NOTE: THIS IS THE NON-SPOILER REVIEW! IF YOU WANT THE SPOILER-FILLED REVIEW, CLICK HERE.
“Before we get started, does anyone want to get out?”
As a Marvel fan, I’ve been waiting for this sequel ever since the first one came out. I initially had doubts about Chris Evans playing Captain America and about the writers’ ability to adapt him to a modern audience. I was totally wrong. Captain America: The First Avenger became one of my favorite films in the entire Marvel Cinematic Universe.
So, how does the sequel compare?
As you may know already, this movie has a very different style and tone. It’s darker and employs less humor than the first (which is odd, given the war setting of the first movie!), and has a more complex plotline. There’s an intentional juxtaposition from the first movie where the heroes and villains were obvious to this movie about secrets and lies and betrayal among friends. So don’t go into The Winter Soldier expecting a rehash of The First Avenger.
It’s also not really a Winter Soldier movie. It’s a spy movie that happens to have the Winter Soldier in it. I feel like using the subtitle is a misnomer – possibly even a bit of marketing fraud.
So, what is it, then?
It’s been compared to an international spy thriller, which could be the most accurate comparison. Steve and Natasha spend a lot of time on the road in civvies trying to hunt down secrets and ferret out traitors. There’s a mystery to solve and a big, scary organization chasing them. And the fate of the world is at stake, of course, but threatened by our own human nature.
This plotline is the most relevant and modern that Marvel has done so far, too. It debates the merits of a surveillance state, of freedom vs security, and creating an ultra-connected world. It questions the morality of the ends justifying the means while also building on Iron Man 3’s notion of accidentally creating your own enemy.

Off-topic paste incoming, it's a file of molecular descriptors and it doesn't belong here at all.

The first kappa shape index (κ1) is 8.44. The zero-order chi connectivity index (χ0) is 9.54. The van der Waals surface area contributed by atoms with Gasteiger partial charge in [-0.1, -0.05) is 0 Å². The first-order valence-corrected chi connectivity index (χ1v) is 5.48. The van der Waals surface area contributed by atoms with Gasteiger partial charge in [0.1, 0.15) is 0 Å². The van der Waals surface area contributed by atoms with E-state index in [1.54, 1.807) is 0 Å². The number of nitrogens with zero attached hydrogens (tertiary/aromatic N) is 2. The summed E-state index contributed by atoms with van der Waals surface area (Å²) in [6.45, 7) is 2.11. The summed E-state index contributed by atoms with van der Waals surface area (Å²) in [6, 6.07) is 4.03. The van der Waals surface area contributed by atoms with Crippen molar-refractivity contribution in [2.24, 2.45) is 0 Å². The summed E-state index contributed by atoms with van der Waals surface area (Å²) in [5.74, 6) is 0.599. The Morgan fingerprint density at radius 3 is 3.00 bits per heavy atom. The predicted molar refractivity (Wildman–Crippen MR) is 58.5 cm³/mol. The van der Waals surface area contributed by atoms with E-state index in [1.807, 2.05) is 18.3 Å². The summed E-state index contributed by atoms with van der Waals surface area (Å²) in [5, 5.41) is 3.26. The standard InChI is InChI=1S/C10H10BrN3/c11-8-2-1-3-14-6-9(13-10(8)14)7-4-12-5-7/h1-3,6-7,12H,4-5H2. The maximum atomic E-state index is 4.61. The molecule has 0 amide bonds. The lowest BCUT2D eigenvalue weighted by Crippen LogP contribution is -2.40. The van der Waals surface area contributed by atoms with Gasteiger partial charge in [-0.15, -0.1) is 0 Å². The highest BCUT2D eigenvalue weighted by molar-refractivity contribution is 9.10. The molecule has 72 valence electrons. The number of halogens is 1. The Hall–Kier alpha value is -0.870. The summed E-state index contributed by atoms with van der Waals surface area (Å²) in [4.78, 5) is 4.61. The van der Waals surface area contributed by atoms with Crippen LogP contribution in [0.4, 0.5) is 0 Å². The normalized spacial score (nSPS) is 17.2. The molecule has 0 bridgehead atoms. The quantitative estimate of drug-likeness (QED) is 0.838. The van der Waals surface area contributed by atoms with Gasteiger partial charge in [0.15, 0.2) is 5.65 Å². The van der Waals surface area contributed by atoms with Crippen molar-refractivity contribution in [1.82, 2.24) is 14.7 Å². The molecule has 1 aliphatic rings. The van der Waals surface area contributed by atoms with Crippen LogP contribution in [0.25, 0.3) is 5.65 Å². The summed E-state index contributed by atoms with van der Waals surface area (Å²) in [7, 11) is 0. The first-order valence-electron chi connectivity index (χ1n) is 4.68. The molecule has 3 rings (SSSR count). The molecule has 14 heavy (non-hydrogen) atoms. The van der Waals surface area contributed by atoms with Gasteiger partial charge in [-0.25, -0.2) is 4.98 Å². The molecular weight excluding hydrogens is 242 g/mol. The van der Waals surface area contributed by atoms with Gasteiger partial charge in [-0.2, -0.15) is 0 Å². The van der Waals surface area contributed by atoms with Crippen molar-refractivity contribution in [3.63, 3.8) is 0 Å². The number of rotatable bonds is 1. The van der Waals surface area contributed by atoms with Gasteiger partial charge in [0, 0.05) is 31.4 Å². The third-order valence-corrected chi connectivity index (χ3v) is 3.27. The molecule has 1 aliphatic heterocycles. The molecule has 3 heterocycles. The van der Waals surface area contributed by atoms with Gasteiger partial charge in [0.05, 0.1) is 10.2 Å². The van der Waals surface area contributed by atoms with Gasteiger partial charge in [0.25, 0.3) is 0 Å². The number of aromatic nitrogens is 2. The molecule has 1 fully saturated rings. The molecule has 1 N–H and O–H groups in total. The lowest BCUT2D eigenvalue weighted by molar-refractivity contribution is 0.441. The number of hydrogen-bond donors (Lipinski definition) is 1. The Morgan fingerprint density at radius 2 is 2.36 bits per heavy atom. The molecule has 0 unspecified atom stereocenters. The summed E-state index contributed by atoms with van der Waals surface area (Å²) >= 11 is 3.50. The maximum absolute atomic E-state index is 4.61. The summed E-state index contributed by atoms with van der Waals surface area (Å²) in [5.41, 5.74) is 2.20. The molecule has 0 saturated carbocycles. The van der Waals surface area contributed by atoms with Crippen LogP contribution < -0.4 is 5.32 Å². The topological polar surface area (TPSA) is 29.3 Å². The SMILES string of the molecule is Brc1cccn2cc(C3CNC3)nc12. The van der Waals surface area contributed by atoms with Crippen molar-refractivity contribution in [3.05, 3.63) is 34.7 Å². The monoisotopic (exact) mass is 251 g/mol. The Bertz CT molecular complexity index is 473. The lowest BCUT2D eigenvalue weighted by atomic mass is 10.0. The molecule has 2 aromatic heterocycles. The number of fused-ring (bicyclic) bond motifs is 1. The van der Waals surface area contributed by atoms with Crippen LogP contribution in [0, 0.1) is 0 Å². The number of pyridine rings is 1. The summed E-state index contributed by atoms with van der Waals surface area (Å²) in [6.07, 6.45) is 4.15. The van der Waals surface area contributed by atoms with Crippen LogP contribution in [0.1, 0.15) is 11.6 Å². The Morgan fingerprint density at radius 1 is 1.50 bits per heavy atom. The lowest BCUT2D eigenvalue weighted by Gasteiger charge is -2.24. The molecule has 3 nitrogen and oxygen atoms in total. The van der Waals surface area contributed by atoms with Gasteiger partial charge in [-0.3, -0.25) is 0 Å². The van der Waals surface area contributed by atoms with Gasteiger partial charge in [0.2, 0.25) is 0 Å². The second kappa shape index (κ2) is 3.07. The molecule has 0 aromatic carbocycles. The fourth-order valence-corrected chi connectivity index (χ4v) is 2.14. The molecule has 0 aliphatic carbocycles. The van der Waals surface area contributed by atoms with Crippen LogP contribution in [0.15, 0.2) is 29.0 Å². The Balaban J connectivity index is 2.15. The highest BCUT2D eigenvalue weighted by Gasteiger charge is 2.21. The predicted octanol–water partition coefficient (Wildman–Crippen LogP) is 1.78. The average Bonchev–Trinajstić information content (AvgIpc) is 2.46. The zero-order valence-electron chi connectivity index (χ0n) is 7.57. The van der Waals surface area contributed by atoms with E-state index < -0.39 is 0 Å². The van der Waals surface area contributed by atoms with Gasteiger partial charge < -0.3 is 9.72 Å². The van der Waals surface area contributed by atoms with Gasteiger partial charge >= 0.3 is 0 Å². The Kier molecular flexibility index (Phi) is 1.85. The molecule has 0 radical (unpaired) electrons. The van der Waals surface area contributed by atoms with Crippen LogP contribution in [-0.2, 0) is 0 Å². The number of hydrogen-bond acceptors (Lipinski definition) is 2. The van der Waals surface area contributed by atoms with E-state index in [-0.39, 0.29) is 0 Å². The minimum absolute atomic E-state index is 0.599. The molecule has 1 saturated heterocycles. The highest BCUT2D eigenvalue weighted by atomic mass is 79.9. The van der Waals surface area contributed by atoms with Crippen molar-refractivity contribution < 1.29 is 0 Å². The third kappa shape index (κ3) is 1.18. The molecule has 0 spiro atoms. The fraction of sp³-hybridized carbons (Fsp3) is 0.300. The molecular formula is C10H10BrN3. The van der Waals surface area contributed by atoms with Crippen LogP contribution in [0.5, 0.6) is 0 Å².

It’s also a great action film. From the opening fight scenes on board a ship to the climactic battle in the air, kudos has to be given to the stunt crew and fight coordinators. Cap is given some excellent and worthy opponents, and the fight work is brutal and amazing. Cap is a true supersoldier in these fight scenes and shines better than he did in The Avengers.
But there’s still a lot of heart in this movie. It services the aftermath of Steve being frozen for 70 years and his adjustment to a world full of grey areas. There’s a fantastic partnership between Cap and Black Widow that’s a highlight of the movie. His friendship with Sam Wilson is organic and fun.
Speaking of heart, let’s talk characters specifically.
Anthony Mackie has a bit of a tough job in this movie because he’s coming in late to the game. He’s surrounded by established MCU characters and actors with whom the audience already has an investment. But he holds himself up well and gets a fair amount of screen-time. To be sure, Black Widow and Cap are the real stars of this film, but Sam gets his moments. He provides a nice third point in their triangle of different perspectives.